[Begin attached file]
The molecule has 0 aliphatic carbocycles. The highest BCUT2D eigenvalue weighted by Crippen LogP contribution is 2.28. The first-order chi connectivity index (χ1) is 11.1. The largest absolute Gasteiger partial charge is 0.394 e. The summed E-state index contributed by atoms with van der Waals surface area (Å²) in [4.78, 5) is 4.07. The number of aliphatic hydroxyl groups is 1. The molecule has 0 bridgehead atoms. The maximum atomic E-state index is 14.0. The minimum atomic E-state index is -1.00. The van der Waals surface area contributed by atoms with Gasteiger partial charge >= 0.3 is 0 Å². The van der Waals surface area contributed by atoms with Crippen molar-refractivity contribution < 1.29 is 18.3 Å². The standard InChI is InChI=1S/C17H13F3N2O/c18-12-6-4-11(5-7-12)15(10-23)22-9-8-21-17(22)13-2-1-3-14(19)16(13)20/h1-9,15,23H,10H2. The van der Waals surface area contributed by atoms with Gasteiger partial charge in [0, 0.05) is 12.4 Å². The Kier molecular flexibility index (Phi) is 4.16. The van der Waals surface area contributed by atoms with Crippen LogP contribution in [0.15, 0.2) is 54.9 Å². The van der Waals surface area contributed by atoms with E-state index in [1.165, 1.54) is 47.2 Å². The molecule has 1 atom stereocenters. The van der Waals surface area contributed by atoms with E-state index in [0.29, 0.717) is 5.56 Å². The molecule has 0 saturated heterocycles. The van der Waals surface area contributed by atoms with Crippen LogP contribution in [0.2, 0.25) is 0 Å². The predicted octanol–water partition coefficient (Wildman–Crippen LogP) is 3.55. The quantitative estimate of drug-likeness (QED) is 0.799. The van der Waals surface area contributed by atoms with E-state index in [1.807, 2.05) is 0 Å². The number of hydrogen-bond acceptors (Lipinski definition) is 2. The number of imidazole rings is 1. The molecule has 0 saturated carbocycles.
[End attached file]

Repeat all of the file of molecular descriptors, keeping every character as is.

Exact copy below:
The molecule has 0 aliphatic carbocycles. The highest BCUT2D eigenvalue weighted by Crippen LogP contribution is 2.28. The first-order chi connectivity index (χ1) is 11.1. The largest absolute Gasteiger partial charge is 0.394 e. The summed E-state index contributed by atoms with van der Waals surface area (Å²) in [4.78, 5) is 4.07. The number of aliphatic hydroxyl groups is 1. The molecule has 0 bridgehead atoms. The maximum atomic E-state index is 14.0. The minimum atomic E-state index is -1.00. The van der Waals surface area contributed by atoms with Gasteiger partial charge >= 0.3 is 0 Å². The van der Waals surface area contributed by atoms with Crippen molar-refractivity contribution < 1.29 is 18.3 Å². The standard InChI is InChI=1S/C17H13F3N2O/c18-12-6-4-11(5-7-12)15(10-23)22-9-8-21-17(22)13-2-1-3-14(19)16(13)20/h1-9,15,23H,10H2. The van der Waals surface area contributed by atoms with Gasteiger partial charge in [0, 0.05) is 12.4 Å². The Kier molecular flexibility index (Phi) is 4.16. The van der Waals surface area contributed by atoms with Crippen LogP contribution in [0.15, 0.2) is 54.9 Å². The van der Waals surface area contributed by atoms with E-state index in [1.165, 1.54) is 47.2 Å². The molecule has 1 atom stereocenters. The van der Waals surface area contributed by atoms with E-state index in [0.29, 0.717) is 5.56 Å². The molecule has 0 saturated heterocycles. The van der Waals surface area contributed by atoms with Crippen LogP contribution in [0.2, 0.25) is 0 Å². The predicted octanol–water partition coefficient (Wildman–Crippen LogP) is 3.55. The quantitative estimate of drug-likeness (QED) is 0.799. The van der Waals surface area contributed by atoms with E-state index in [1.807, 2.05) is 0 Å². The number of hydrogen-bond acceptors (Lipinski definition) is 2. The number of imidazole rings is 1. The molecule has 0 saturated carbocycles.